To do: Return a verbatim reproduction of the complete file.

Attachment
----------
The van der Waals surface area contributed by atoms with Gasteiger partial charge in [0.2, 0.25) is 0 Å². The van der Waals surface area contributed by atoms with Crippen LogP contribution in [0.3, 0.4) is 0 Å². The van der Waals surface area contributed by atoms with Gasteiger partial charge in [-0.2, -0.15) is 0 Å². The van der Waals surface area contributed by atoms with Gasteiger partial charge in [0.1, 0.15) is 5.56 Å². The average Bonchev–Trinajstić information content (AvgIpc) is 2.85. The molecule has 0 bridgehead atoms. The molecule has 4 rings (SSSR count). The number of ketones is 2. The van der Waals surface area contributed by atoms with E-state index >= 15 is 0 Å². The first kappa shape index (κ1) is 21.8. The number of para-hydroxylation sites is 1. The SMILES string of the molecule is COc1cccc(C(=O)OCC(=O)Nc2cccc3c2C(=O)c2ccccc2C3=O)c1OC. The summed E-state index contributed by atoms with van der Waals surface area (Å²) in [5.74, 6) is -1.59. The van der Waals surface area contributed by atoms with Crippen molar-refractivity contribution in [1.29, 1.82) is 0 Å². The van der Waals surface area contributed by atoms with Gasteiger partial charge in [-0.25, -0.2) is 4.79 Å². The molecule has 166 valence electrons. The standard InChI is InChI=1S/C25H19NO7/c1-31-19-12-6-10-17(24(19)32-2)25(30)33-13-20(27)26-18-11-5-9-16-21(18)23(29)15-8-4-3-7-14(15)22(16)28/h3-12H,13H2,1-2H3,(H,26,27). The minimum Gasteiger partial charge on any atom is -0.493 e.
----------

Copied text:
The van der Waals surface area contributed by atoms with Gasteiger partial charge in [0.2, 0.25) is 0 Å². The van der Waals surface area contributed by atoms with Crippen LogP contribution in [0.3, 0.4) is 0 Å². The van der Waals surface area contributed by atoms with Gasteiger partial charge in [-0.2, -0.15) is 0 Å². The van der Waals surface area contributed by atoms with Gasteiger partial charge in [0.1, 0.15) is 5.56 Å². The average Bonchev–Trinajstić information content (AvgIpc) is 2.85. The molecule has 0 bridgehead atoms. The molecule has 4 rings (SSSR count). The number of ketones is 2. The van der Waals surface area contributed by atoms with E-state index >= 15 is 0 Å². The first kappa shape index (κ1) is 21.8. The number of para-hydroxylation sites is 1. The SMILES string of the molecule is COc1cccc(C(=O)OCC(=O)Nc2cccc3c2C(=O)c2ccccc2C3=O)c1OC. The summed E-state index contributed by atoms with van der Waals surface area (Å²) in [5.74, 6) is -1.59. The van der Waals surface area contributed by atoms with Crippen molar-refractivity contribution in [1.29, 1.82) is 0 Å². The van der Waals surface area contributed by atoms with Gasteiger partial charge in [-0.25, -0.2) is 4.79 Å². The molecule has 166 valence electrons. The standard InChI is InChI=1S/C25H19NO7/c1-31-19-12-6-10-17(24(19)32-2)25(30)33-13-20(27)26-18-11-5-9-16-21(18)23(29)15-8-4-3-7-14(15)22(16)28/h3-12H,13H2,1-2H3,(H,26,27). The minimum Gasteiger partial charge on any atom is -0.493 e.